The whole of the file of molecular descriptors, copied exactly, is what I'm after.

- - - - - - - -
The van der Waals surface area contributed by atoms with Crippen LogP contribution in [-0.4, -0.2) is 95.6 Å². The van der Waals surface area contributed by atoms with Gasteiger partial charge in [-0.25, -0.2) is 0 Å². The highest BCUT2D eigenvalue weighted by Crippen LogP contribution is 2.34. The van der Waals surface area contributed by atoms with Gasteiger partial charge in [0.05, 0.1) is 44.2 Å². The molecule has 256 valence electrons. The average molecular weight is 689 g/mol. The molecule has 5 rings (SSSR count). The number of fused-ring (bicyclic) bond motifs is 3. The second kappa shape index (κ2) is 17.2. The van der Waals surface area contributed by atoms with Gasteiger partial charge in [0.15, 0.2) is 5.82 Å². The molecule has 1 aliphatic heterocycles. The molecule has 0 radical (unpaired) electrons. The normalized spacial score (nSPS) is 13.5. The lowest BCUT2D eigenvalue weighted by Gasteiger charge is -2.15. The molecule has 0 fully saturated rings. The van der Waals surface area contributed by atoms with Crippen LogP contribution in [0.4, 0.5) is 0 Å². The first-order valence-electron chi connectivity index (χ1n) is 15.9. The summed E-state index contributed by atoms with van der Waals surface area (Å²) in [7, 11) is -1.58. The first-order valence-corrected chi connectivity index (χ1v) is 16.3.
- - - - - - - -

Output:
The van der Waals surface area contributed by atoms with Crippen LogP contribution in [-0.4, -0.2) is 95.6 Å². The van der Waals surface area contributed by atoms with Gasteiger partial charge in [-0.25, -0.2) is 0 Å². The highest BCUT2D eigenvalue weighted by Crippen LogP contribution is 2.34. The van der Waals surface area contributed by atoms with Gasteiger partial charge in [0.05, 0.1) is 44.2 Å². The molecule has 256 valence electrons. The average molecular weight is 689 g/mol. The molecule has 5 rings (SSSR count). The number of fused-ring (bicyclic) bond motifs is 3. The second kappa shape index (κ2) is 17.2. The van der Waals surface area contributed by atoms with Gasteiger partial charge in [0.15, 0.2) is 5.82 Å². The molecule has 1 aliphatic heterocycles. The molecule has 0 radical (unpaired) electrons. The normalized spacial score (nSPS) is 13.5. The lowest BCUT2D eigenvalue weighted by Gasteiger charge is -2.15. The molecule has 0 fully saturated rings. The van der Waals surface area contributed by atoms with Crippen LogP contribution in [0.4, 0.5) is 0 Å². The first-order valence-electron chi connectivity index (χ1n) is 15.9. The summed E-state index contributed by atoms with van der Waals surface area (Å²) in [7, 11) is -1.58. The first-order valence-corrected chi connectivity index (χ1v) is 16.3.